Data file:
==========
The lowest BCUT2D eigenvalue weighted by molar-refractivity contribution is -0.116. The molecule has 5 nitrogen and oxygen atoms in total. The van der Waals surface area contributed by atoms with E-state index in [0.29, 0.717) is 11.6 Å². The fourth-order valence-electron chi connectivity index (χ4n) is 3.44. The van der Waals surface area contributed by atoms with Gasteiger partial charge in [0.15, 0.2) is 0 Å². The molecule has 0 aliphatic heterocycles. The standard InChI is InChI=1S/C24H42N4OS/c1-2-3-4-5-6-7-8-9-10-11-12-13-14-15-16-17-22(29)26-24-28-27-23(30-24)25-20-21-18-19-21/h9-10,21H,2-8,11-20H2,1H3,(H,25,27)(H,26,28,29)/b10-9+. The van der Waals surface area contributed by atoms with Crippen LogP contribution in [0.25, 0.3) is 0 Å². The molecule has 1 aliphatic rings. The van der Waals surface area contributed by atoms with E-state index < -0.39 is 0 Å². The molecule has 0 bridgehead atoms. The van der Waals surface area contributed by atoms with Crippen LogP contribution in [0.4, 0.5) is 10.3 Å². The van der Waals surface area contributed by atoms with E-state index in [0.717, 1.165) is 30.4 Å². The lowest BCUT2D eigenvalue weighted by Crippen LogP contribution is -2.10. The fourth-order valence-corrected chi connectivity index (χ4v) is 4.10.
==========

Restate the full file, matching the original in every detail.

The lowest BCUT2D eigenvalue weighted by molar-refractivity contribution is -0.116. The molecule has 5 nitrogen and oxygen atoms in total. The van der Waals surface area contributed by atoms with E-state index in [0.29, 0.717) is 11.6 Å². The fourth-order valence-electron chi connectivity index (χ4n) is 3.44. The van der Waals surface area contributed by atoms with Gasteiger partial charge in [0.15, 0.2) is 0 Å². The molecule has 0 aliphatic heterocycles. The standard InChI is InChI=1S/C24H42N4OS/c1-2-3-4-5-6-7-8-9-10-11-12-13-14-15-16-17-22(29)26-24-28-27-23(30-24)25-20-21-18-19-21/h9-10,21H,2-8,11-20H2,1H3,(H,25,27)(H,26,28,29)/b10-9+. The van der Waals surface area contributed by atoms with Crippen LogP contribution in [0.25, 0.3) is 0 Å². The molecule has 1 aliphatic rings. The van der Waals surface area contributed by atoms with E-state index < -0.39 is 0 Å². The molecule has 0 bridgehead atoms. The van der Waals surface area contributed by atoms with Crippen LogP contribution in [0.4, 0.5) is 10.3 Å². The van der Waals surface area contributed by atoms with E-state index in [0.717, 1.165) is 30.4 Å². The lowest BCUT2D eigenvalue weighted by Crippen LogP contribution is -2.10. The fourth-order valence-corrected chi connectivity index (χ4v) is 4.10.